Hogan v The Governor of Mountjoy Prison

JudgeMr Justice Max Barrett
Judgment Date26 May 2016
Neutral Citation[2016] IEHC 265
Docket NumberRecord No. 2015 320 JR
CourtHigh Court
Date26 May 2016

[2016] IEHC 265


Barrett J.

Record No. 2015 320 JR

- AND -

Crime & Sentencing – Complaint against prisoner – Refusal to provide documents – Judicial review – S.2 of the Criminal Justice Act 1960, as substituted by s.1 of the Criminal Justice (Temporary Release of Prisoners) Act 2003 – Release of prisoner – Moot proceedings – Award of costs – Lack of event – Intervention of statutory body

Facts: The solicitors of the applicant sought an order for costs for the judicial review proceedings initiated by him on behalf of the applicant for refusal of the respondent to provide relevant documents, pertaining to a disciplinary action taken against the applicant in the prison which became moot as the applicant had been released earlier than his term of completion by the Minister under s.2 of the Criminal Justice Act, 1960, as substituted by s.1 of the Criminal Justice (Temporary Release of Prisoners) Act 2003. The respondent contended that since there was no event, the costs should not be granted as it was not the respondent but the Minister who was responsible for the intervening act of release of the applicant from the prison.

Mr. Justice Max Barrett refused to award costs to the solicitor of the applicant. The Court observed that the Court should refrain from making an order for costs in proceedings which became moot as a result of factors that were outside the control of the parties. The Court found that since the respondent played a very limited role while assisting the Minister in making the decision to release the applicant, which was taken pursuant to discretion enjoyed by the Minister, the respondent was not responsible for the alleged event and hence, it was appropriate to make no order as to costs.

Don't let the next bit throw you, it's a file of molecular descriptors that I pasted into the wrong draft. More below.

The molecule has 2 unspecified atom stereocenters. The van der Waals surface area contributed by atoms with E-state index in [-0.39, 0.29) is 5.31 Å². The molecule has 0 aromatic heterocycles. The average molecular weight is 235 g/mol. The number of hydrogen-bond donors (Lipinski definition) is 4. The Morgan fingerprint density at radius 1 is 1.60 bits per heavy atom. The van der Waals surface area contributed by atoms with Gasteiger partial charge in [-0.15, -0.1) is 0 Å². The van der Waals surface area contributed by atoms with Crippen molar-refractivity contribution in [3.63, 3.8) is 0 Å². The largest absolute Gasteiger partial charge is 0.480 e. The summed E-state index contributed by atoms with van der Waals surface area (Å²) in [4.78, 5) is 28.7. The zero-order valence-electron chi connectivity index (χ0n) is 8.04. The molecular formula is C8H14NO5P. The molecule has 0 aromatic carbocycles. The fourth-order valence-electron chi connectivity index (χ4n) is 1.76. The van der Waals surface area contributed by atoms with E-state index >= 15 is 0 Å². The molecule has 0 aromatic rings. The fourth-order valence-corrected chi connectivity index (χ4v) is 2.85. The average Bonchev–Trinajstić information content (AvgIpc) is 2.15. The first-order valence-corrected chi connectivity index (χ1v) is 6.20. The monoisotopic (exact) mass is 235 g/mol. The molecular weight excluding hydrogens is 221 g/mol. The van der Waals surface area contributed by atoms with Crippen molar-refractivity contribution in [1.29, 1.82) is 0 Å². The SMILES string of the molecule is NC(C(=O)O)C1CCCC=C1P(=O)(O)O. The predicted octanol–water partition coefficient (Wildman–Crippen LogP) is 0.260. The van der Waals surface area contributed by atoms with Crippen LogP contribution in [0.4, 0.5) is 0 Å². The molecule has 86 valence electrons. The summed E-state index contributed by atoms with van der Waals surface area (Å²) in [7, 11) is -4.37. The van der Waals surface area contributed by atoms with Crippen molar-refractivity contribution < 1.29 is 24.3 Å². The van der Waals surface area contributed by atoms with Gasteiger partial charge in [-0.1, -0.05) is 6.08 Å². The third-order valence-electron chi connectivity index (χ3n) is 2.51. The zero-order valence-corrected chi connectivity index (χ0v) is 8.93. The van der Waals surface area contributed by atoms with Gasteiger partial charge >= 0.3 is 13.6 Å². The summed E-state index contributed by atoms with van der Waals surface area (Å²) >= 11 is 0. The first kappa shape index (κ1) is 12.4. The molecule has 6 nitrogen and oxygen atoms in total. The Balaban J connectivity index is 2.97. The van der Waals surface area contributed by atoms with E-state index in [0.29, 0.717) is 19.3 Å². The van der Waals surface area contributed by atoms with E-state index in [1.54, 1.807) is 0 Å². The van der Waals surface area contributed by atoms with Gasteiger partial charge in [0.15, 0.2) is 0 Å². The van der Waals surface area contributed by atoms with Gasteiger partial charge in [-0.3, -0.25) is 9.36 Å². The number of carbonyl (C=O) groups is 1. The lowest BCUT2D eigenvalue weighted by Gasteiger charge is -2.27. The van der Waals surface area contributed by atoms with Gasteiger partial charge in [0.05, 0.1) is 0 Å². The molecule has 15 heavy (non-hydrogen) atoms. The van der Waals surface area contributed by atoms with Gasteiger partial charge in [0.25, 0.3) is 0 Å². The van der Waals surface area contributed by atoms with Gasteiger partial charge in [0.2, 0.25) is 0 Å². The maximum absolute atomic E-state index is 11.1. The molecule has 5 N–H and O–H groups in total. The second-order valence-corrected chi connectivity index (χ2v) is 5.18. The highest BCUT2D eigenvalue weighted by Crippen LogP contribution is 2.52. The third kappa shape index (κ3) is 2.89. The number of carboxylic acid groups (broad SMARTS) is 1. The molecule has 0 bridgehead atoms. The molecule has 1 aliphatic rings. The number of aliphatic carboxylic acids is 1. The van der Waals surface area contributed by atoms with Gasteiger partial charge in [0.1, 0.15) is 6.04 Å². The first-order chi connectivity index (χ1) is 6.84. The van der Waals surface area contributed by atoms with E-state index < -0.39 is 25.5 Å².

JUDGMENT of Mr Justice Max Barrett delivered on 26th May, 2016.
Part 1

During his time in Mountjoy Prison, Mr Hogan was found by the prison authorities to have shouted at a nurse on a single occasion in March 2015. He was subsequently punished for this by the loss of one evening's exercise. Apprehensive as to the implications of this breach of prison discipline on his chances of early release, then due in November 2015, Mr Hogan contacted his solicitors to help him determine how he was positioned. His solicitors sought a copy of certain material from the prison authorities. Despite a good faith effort by the prison authorities to provide such material as they could, the precise material sought was not forthcoming on demand. As a result, these judicial review proceedings were commenced. But they became moot when Mr Hogan was released from prison in September 2015, pursuant to a discretionary direction of the Minister for Justice (and the Minister alone) under s.2 of the Criminal Justice Act 1960, as substituted by s.1 of the Criminal Justice (Temporary Release of Prisoners) Act 2003. Mr Hogan's lawyers are now seeking the costs incurred by them in moot proceedings founded ultimately on what the prison authorities found was a single shouting incident that happened 14 months ago.

Part 2

Mr Hogan was involved in a verbal altercation with a prison nurse on 11th March, 2015. At the time, he was a prisoner in Mountjoy Prison. On 12th March, 2015 he was brought before the prison governor for a disciplinary hearing. After that hearing, the Governor concluded that a disciplinary incident had occurred and imposed punishment which saw him lose a single evening's exercise. Mr Hogan sought a review of this decision, as is his right under the prison rules. On 19th March, 2015, the sanction was upheld. Apprehensive as to the implications of the incident for his early release, then due in November 2015, Mr Hogan contacted his solicitors to find out how he was positioned. It is not clear whether Mr Hogan or his solicitors ever sought to elicit a straight answer to this matter by putting the question straight to the prison authorities. Regardless, on 10th and 17th April, the solicitors for Mr Hogan sought access to: